// Vulcanize, inline all the things
    // except for Polymer, which we leave alone.
    .pipe(vulcanize({
      inlineScripts: true,
      inlineCss: true,
      stripExcludes: false,
      excludes: [path.resolve('./dist/third_party/polymer.html')]
    }))

    // Crush all that JS and CSS and pipe out.
    .pipe(minifyInline())
    .pipe(gulp.dest('./dist/elements'));

});

Meanwhile, just for funsies, I also took polymer.html, vulcanized it separately to the bundles, and ran that through minifyInline as well. In the end I got it down to 27KB for Polymer and 12KB for the polyfills (both gzipped, but this is 2015 so I dunno why I mention that).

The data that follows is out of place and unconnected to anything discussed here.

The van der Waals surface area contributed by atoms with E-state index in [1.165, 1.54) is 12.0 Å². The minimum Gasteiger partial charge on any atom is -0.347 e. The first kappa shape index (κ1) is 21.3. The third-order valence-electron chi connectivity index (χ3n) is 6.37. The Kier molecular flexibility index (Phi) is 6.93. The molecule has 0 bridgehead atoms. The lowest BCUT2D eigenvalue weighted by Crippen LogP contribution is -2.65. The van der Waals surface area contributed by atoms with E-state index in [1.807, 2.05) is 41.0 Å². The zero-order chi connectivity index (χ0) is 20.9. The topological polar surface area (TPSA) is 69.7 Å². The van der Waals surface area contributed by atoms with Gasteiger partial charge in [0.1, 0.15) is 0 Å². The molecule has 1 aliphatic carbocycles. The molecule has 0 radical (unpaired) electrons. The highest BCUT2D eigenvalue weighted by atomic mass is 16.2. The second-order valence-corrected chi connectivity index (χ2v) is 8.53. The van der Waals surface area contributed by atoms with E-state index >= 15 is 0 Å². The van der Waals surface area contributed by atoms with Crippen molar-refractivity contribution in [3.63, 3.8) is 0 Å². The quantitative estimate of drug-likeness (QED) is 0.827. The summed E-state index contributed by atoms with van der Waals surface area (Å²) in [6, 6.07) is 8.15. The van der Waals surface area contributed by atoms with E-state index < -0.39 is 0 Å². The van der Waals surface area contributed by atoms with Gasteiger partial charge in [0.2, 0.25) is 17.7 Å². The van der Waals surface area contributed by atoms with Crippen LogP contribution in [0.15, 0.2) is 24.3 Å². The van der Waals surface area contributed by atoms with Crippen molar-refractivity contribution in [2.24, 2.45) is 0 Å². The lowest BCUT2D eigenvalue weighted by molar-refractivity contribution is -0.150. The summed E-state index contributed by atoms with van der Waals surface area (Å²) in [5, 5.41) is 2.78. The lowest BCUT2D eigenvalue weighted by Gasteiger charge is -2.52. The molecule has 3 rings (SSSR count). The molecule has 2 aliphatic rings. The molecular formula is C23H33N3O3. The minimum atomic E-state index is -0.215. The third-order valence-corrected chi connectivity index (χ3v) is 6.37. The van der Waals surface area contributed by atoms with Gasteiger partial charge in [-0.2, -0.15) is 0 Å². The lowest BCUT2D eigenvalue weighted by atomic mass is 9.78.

Page Load Performance

To summarise the journey so far:

  1. Use inline styles to reserve app “regions”.
  2. Vulcanize and crush the element bundles (excluding Polymer itself).
  3. Conditionally and async load the Web Components lite polyfill.
  4. Async load the element bundles. (This will also set up a race for Polymer itself).

All that leaves us is to check whether it was actually worthwhile. You’d kind of have to hope so, or I’m just going to feel bad about me. Again.

I’m working on a web app which makes use of this approach. It’s a small utility app, but it has three custom components. (Hopefully I’ll get it finished up and launched soon so you can see all this code in one place!)

With my web app in tow, I ran two tests:

  1. Unoptimized. I put the polyfill and HTML imports in the head (which is render blocking), and kept the styling in a separate CSS file.
  2. Optimized. I did everything I just outlined.